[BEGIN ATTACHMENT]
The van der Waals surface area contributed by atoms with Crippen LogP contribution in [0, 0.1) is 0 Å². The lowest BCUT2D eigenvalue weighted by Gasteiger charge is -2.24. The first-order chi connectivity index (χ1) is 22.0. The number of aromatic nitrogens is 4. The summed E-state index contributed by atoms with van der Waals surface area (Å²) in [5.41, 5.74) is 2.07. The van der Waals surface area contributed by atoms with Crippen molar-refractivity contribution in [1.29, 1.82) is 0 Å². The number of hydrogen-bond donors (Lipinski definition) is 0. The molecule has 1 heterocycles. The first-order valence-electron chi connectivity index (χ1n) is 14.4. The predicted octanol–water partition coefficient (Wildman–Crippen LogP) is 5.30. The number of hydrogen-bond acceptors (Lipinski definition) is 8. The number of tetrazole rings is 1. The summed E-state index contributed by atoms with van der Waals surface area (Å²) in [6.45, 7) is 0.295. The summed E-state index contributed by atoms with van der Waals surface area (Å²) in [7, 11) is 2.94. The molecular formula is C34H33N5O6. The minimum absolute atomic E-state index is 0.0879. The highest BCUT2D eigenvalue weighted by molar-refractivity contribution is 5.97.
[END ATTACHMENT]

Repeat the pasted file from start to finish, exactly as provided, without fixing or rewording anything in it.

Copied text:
The van der Waals surface area contributed by atoms with Crippen LogP contribution in [0, 0.1) is 0 Å². The lowest BCUT2D eigenvalue weighted by Gasteiger charge is -2.24. The first-order chi connectivity index (χ1) is 22.0. The number of aromatic nitrogens is 4. The summed E-state index contributed by atoms with van der Waals surface area (Å²) in [5.41, 5.74) is 2.07. The van der Waals surface area contributed by atoms with Crippen molar-refractivity contribution in [1.29, 1.82) is 0 Å². The number of hydrogen-bond donors (Lipinski definition) is 0. The molecule has 1 heterocycles. The first-order valence-electron chi connectivity index (χ1n) is 14.4. The predicted octanol–water partition coefficient (Wildman–Crippen LogP) is 5.30. The number of hydrogen-bond acceptors (Lipinski definition) is 8. The number of tetrazole rings is 1. The summed E-state index contributed by atoms with van der Waals surface area (Å²) in [6.45, 7) is 0.295. The summed E-state index contributed by atoms with van der Waals surface area (Å²) in [7, 11) is 2.94. The molecular formula is C34H33N5O6. The minimum absolute atomic E-state index is 0.0879. The highest BCUT2D eigenvalue weighted by molar-refractivity contribution is 5.97.